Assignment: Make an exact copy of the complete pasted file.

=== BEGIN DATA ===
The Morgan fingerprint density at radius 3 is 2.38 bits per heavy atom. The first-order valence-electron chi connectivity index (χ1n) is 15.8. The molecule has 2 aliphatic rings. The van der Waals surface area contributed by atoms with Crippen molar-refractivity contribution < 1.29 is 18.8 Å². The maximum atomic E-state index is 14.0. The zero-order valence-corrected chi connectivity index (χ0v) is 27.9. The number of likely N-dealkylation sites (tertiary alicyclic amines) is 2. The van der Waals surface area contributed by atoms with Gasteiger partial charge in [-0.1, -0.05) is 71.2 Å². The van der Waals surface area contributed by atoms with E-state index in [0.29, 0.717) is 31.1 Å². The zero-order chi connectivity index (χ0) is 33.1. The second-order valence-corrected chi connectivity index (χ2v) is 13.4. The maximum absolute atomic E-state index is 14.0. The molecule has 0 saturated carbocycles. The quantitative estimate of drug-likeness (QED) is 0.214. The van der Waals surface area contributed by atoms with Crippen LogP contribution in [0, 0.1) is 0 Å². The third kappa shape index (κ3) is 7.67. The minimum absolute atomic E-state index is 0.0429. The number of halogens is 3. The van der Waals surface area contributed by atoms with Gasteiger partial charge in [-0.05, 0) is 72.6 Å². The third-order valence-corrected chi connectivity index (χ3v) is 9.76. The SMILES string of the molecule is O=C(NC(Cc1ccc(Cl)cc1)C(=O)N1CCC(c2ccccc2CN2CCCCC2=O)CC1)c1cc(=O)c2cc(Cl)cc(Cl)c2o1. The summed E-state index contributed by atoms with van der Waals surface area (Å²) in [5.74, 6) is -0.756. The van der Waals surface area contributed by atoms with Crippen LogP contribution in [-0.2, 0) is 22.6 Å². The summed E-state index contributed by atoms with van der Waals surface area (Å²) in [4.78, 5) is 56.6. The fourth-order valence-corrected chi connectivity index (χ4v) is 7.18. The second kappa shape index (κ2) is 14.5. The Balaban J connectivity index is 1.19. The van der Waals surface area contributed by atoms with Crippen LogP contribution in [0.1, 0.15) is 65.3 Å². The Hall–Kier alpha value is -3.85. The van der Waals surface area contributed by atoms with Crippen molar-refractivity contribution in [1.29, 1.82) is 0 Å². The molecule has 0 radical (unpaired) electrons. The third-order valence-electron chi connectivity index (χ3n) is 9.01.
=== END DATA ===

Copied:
The Morgan fingerprint density at radius 3 is 2.38 bits per heavy atom. The first-order valence-electron chi connectivity index (χ1n) is 15.8. The molecule has 2 aliphatic rings. The van der Waals surface area contributed by atoms with Crippen molar-refractivity contribution < 1.29 is 18.8 Å². The maximum atomic E-state index is 14.0. The zero-order valence-corrected chi connectivity index (χ0v) is 27.9. The number of likely N-dealkylation sites (tertiary alicyclic amines) is 2. The van der Waals surface area contributed by atoms with Gasteiger partial charge in [-0.1, -0.05) is 71.2 Å². The van der Waals surface area contributed by atoms with E-state index in [0.29, 0.717) is 31.1 Å². The zero-order chi connectivity index (χ0) is 33.1. The second-order valence-corrected chi connectivity index (χ2v) is 13.4. The maximum absolute atomic E-state index is 14.0. The molecule has 0 saturated carbocycles. The quantitative estimate of drug-likeness (QED) is 0.214. The van der Waals surface area contributed by atoms with Crippen LogP contribution in [0, 0.1) is 0 Å². The third kappa shape index (κ3) is 7.67. The minimum absolute atomic E-state index is 0.0429. The number of halogens is 3. The van der Waals surface area contributed by atoms with Gasteiger partial charge in [-0.05, 0) is 72.6 Å². The third-order valence-corrected chi connectivity index (χ3v) is 9.76. The SMILES string of the molecule is O=C(NC(Cc1ccc(Cl)cc1)C(=O)N1CCC(c2ccccc2CN2CCCCC2=O)CC1)c1cc(=O)c2cc(Cl)cc(Cl)c2o1. The summed E-state index contributed by atoms with van der Waals surface area (Å²) in [5.74, 6) is -0.756. The van der Waals surface area contributed by atoms with Crippen LogP contribution in [-0.2, 0) is 22.6 Å². The summed E-state index contributed by atoms with van der Waals surface area (Å²) in [4.78, 5) is 56.6. The fourth-order valence-corrected chi connectivity index (χ4v) is 7.18. The second kappa shape index (κ2) is 14.5. The Balaban J connectivity index is 1.19. The van der Waals surface area contributed by atoms with Crippen LogP contribution in [0.1, 0.15) is 65.3 Å². The Hall–Kier alpha value is -3.85. The van der Waals surface area contributed by atoms with Crippen molar-refractivity contribution in [1.29, 1.82) is 0 Å². The molecule has 0 radical (unpaired) electrons. The third-order valence-electron chi connectivity index (χ3n) is 9.01.